Here’s a link to a new poll that contradicts last year’s reports that people in the US were becoming more skeptical about climate change.
Show your support for climate action by coming to the BostonCAN table at the Green Roots Festival on June 20 at the Stony Brook station in Jamaica Plain. Bring your energy bills and get an instant analysis of where your home stands on the energy hog to energy sipper scale. And if you want to get involved in planning our upcoming events, send us an email at bostonclimateaction[at]gmail[dot]com.
(reposted from ClimateProgress.org)
Public support for action on global warming has grown since January
June 9, 2010
The Yale Project on Climate Change just released a poll that found growing support for measures to reduce global warming pollution. It interviewed 1,024 people from May 14 to June 1, and compared the results to a similar poll it conducted in January 2010. CAP’s Daniel J. Weiss and intern Ariel Powell have the story.
There was more support or more intense support in the June survey for the following actions.
* Global warming should be a very high or high “priority for the president and Congress.”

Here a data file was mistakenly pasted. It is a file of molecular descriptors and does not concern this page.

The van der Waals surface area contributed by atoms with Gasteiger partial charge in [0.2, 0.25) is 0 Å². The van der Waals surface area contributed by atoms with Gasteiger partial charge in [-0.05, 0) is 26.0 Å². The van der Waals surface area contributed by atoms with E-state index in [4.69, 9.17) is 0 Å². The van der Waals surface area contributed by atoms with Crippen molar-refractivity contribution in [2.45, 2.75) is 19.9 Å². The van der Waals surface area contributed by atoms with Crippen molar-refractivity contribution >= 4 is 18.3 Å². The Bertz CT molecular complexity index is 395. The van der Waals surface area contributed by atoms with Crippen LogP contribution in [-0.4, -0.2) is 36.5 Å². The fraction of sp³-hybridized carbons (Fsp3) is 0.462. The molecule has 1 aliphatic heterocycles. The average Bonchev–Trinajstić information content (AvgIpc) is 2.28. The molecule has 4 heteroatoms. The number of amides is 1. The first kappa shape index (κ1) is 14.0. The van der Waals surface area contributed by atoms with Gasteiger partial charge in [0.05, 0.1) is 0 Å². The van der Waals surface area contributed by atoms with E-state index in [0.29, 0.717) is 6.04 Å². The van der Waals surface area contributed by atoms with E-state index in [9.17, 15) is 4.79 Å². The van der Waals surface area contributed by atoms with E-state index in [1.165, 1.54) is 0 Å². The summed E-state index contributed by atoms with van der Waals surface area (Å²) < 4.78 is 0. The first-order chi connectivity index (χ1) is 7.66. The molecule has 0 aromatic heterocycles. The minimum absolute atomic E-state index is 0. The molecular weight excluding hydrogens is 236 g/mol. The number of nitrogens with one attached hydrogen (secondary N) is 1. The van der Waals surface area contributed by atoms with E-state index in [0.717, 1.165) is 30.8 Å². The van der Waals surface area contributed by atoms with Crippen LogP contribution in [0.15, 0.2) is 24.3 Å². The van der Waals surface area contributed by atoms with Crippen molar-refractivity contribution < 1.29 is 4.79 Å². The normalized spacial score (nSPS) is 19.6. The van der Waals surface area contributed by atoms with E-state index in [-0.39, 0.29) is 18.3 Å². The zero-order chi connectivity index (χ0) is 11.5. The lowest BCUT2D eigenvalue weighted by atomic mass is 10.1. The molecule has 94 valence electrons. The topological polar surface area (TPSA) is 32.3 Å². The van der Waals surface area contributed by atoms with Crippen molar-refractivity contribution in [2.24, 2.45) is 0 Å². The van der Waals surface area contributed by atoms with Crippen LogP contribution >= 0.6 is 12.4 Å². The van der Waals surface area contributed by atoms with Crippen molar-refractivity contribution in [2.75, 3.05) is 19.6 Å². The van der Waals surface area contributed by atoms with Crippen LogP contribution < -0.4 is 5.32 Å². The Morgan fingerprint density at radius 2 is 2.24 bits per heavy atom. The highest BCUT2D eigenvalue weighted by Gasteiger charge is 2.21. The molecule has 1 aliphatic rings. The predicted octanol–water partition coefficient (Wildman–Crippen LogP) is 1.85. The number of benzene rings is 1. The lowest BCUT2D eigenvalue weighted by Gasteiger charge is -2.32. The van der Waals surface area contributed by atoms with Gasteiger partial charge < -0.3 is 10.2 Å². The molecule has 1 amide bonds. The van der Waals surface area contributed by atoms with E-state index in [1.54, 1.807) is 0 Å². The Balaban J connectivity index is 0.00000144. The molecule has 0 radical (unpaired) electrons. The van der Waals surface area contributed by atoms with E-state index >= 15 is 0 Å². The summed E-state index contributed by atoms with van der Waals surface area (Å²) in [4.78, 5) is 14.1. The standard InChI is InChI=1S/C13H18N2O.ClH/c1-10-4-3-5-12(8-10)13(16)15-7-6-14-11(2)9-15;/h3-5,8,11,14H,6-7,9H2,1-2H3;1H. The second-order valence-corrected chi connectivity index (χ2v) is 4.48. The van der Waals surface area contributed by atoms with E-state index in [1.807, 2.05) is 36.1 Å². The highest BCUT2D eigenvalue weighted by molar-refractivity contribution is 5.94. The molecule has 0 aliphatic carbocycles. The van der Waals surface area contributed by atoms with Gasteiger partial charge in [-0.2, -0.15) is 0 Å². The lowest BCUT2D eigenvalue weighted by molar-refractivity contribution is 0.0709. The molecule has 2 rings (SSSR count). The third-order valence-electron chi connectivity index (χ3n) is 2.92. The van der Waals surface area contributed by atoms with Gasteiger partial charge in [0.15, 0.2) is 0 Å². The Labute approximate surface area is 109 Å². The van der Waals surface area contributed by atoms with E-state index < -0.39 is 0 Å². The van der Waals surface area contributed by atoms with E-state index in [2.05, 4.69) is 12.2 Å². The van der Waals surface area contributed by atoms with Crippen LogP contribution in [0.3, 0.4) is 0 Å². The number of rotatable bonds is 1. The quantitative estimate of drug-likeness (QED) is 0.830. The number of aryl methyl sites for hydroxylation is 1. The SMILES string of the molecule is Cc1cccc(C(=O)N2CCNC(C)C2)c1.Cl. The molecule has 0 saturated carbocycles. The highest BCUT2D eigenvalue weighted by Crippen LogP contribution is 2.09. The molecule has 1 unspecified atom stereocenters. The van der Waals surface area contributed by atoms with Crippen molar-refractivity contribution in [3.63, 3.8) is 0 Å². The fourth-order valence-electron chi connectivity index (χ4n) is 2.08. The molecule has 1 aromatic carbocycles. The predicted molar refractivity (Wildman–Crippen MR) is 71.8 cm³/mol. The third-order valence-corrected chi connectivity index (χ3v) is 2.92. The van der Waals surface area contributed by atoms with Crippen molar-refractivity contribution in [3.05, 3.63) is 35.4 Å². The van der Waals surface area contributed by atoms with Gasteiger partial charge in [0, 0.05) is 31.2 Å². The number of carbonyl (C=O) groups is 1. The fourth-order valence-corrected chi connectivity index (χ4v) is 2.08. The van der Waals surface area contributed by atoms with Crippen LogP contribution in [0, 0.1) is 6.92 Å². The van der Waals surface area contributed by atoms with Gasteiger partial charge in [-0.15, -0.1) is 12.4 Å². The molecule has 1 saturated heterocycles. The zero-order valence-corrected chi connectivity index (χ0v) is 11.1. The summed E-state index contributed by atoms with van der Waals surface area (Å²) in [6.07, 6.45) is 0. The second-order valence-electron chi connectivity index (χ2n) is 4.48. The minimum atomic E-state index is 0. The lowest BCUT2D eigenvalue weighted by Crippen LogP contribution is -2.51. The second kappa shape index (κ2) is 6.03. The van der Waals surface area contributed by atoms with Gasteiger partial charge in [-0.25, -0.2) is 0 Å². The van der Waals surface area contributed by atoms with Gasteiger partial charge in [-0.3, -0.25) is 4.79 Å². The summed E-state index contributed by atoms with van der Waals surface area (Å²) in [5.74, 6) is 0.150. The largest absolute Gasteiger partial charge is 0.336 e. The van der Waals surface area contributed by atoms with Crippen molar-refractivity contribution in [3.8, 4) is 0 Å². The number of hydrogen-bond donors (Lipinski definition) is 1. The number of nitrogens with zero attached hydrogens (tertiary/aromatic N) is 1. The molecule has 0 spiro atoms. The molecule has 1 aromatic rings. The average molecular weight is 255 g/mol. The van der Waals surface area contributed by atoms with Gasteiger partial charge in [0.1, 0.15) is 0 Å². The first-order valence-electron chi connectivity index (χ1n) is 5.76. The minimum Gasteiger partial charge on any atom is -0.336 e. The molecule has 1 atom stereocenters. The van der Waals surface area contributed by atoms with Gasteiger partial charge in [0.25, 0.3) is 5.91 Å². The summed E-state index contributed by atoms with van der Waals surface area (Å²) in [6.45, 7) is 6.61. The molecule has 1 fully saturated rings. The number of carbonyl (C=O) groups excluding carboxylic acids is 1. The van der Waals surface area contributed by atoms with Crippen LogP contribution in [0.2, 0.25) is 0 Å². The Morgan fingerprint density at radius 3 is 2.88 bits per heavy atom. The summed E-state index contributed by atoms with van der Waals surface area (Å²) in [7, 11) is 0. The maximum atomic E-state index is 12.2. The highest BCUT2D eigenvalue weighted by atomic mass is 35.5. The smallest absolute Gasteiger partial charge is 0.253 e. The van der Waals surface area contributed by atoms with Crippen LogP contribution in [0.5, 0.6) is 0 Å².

* Corporations and industries should take more steps to reduce global warming.
* Nearly two-thirds of respondents agreed that the “United States should reduce its greenhouse gas regardless of what other countries do.”
* The U.S. should make a large-scale or medium scale effort, even if it has large or moderate economic costs.
* There was an 8 percent increase in strongly or somewhat support “regulating CO2.”
* The poll found nearly a one-third increase in strong support for “providing tax rebates for people who purchase energy efficient vehicles or solar panels.”
By far the two most popular clean energy policies were “fund renewable energy research” and “provide tax rebates for efficient cars and solar panels.” However, “regulate CO2” had more support than “expand offshore oil drilling,” much more support than “build more nuclear power plants.”
These polls reiterate strong public support for comprehensive clean real energy reform that includes reductions in global warming pollution. There is additional urgency to this demand after the BP oil spill. It’s up to the U.S. Senate to respond to this public outcry for action. … read more at Climate Progress.